While universities across the United States honor their newest graduates this Friday, many immigrants in downtown Manhattan are celebrating, too. One hundred of them, representing 31 countries across four continents, graduated as U.S. citizens, joining the ranks of 680,000 others every year in New York and cities around the country.
    Video

    Video Vietnam Sees Strong Economic Growth Despite Incomplete Reforms

    Vietnam has transformed its communist economy to become one of the world's fastest-growing nations. While the reforms are incomplete, multinational corporations see a profitable future in Vietnam and have made major investments -- as VOA's Jim Randle reports.
    Video

    Video Qatar Denies World Cup Corruption

    The head of Qatar’s organizing committee for the 2022 World Cup insists his country's bid to host the soccer tournament was completely clean, despite the corruption scandals that have rocked the sport’s governing body, FIFA. Hassan Al-Thawadi also said new laws would offer protection to migrants working on World Cup construction projects. VOA's Henry Ridgwell reports.
    Video

    Video Infrastructure Funding Puts Cambodia on Front Line of International Politics

    When leaders of the world’s seven most developed economies meet in Japan next week, demands for infrastructure investment world wide will be high on the agenda. Japanese Prime Minister Shinzo Abe’s push for “quality infrastructure investment” throughout Asia has been widely viewed as a counter to the rise of Chinese investment flooding into region.
    Video

    Video Democrats Fear Party Unity a Casualty in Clinton-Sanders Battle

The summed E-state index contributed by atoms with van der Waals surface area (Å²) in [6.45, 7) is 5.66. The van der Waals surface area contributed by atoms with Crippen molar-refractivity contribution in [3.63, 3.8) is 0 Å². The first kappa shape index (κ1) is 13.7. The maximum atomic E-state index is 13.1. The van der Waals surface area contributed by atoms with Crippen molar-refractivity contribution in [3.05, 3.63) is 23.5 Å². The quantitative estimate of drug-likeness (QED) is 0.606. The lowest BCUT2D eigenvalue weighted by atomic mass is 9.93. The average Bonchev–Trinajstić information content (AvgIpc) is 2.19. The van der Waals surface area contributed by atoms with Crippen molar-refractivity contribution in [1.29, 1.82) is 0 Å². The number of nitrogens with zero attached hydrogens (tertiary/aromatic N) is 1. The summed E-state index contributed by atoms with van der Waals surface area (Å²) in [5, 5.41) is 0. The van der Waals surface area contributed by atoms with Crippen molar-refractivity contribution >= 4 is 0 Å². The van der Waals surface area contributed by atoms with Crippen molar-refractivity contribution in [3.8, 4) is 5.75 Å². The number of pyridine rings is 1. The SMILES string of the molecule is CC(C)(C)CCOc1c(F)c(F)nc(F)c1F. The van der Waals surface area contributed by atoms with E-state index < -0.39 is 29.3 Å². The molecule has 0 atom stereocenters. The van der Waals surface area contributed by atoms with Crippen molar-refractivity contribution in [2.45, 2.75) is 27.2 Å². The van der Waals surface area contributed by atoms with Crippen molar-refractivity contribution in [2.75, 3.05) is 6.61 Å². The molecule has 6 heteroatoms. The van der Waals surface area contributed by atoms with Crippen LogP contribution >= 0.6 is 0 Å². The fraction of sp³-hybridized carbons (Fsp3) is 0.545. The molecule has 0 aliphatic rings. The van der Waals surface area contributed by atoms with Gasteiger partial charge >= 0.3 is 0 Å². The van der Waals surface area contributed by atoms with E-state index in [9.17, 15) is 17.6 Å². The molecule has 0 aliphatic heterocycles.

Democratic presidential front-runner Hillary Clinton claimed a narrow victory in Tuesday's Kentucky primary even as rival Bernie Sanders won in Oregon. Tensions between the two campaigns are rising, prompting fears that the party will have a difficult time unifying to face the presumptive Republican nominee, Donald Trump. VOA national correspondent Jim Malone has more from Washington.
    Video

    Video Portrait of a Transgender Marriage: Husband and Wife Navigate New Roles

    As controversy continues in North Carolina over the use of public bathrooms by transgender individuals, personal struggles with gender identity that were once secret are now coming to light. VOA’s Tina Trinh explored the ramifications for one couple as part of trans.formation, a series of stories on transgender issues.
    Video

    Video Amerikan Hero Flips Stereotype of Middle Eastern Character

    An Iranian American comedian is hoping to connect with American audiences through a film that inverts some of Hollywood's stereotypes about Middle Eastern characters. Sama Dizayee reports.
    Video

    Video Budding Young Inventors Tackle City's Problems with 3-D Printing

    Every city has problems, and local officials and politicians are often frustrated by their inability to solve them. But surprising solutions can come from unexpected places. Students in Baltimore. Maryland, took up the challenge to solve problems they identified in their city, and came up with projects and products to make a difference. VOA's June Soh has more on a digital fabrication competition primarily focused on 3-D design and printing. Carol Pearson narrates.

    Special Report

    Adrift The Invisible African Diaspora